Listening as a schoolboy to the great singer-songwriters of the 1970s helped to shape Donny O’Rourke’s sense of what might be achieved in poetry. Here he pays tribute to some of the musicians who influenced him.
When I first heard a poet read, in a chemistry laboratory at Newcastle University, he was Ted Hughes; his gruff Yorkshire voice threw me onto a frosty moor. I could see horses. Hear horizons.
Steven Pinker speaks with his old friend and schoolmate, the RLF’s Marcy Kahan, about coming of age in Montreal’s Anglophone Jewish community, the nature of good writing and the 'classic style', and managing a dictionary by democratic processes.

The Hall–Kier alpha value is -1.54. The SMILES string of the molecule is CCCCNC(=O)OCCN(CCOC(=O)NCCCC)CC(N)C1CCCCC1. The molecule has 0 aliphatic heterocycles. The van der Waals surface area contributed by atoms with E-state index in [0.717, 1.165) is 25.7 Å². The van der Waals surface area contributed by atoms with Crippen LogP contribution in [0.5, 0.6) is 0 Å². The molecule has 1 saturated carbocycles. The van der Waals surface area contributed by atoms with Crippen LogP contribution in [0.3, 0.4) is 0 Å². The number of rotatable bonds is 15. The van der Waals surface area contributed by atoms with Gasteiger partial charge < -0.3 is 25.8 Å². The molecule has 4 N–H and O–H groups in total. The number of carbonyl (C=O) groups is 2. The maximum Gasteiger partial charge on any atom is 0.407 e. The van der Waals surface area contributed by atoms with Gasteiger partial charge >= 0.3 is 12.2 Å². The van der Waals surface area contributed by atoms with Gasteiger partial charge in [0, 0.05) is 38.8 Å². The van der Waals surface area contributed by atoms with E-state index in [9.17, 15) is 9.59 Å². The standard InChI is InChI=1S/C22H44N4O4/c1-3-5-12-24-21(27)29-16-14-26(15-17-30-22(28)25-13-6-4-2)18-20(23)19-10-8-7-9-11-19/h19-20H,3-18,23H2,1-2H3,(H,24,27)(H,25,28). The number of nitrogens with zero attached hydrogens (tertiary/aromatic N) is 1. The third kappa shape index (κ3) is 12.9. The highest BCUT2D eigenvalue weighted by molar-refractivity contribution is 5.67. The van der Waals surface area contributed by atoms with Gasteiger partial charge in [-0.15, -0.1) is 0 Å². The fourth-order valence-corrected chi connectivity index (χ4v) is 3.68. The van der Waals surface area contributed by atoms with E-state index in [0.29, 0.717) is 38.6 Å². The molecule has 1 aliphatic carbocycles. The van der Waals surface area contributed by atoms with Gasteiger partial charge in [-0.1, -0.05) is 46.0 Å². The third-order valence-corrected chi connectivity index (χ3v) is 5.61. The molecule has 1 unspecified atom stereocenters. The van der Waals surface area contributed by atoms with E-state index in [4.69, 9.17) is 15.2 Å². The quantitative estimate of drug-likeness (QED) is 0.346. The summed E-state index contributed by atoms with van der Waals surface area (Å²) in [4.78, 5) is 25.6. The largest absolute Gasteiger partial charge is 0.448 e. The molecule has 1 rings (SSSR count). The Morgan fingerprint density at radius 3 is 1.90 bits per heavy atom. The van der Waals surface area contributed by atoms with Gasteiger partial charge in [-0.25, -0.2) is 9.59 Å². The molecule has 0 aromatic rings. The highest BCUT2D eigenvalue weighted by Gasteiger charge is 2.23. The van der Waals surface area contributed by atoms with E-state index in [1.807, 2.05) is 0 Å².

As a former member of a rock band who has also been a music journalist, Doug Johnstone has always felt that music was essential to his writing. Here he considers other writers who have also made a career out of music — and vice versa.
As an avid reader of poetry, Roy Bainton had always felt it was beyond his capabilities to write it. Then a fortuitous encounter with another RLF writer – and a provocative study of poetry by Stephen Fry – made him think again.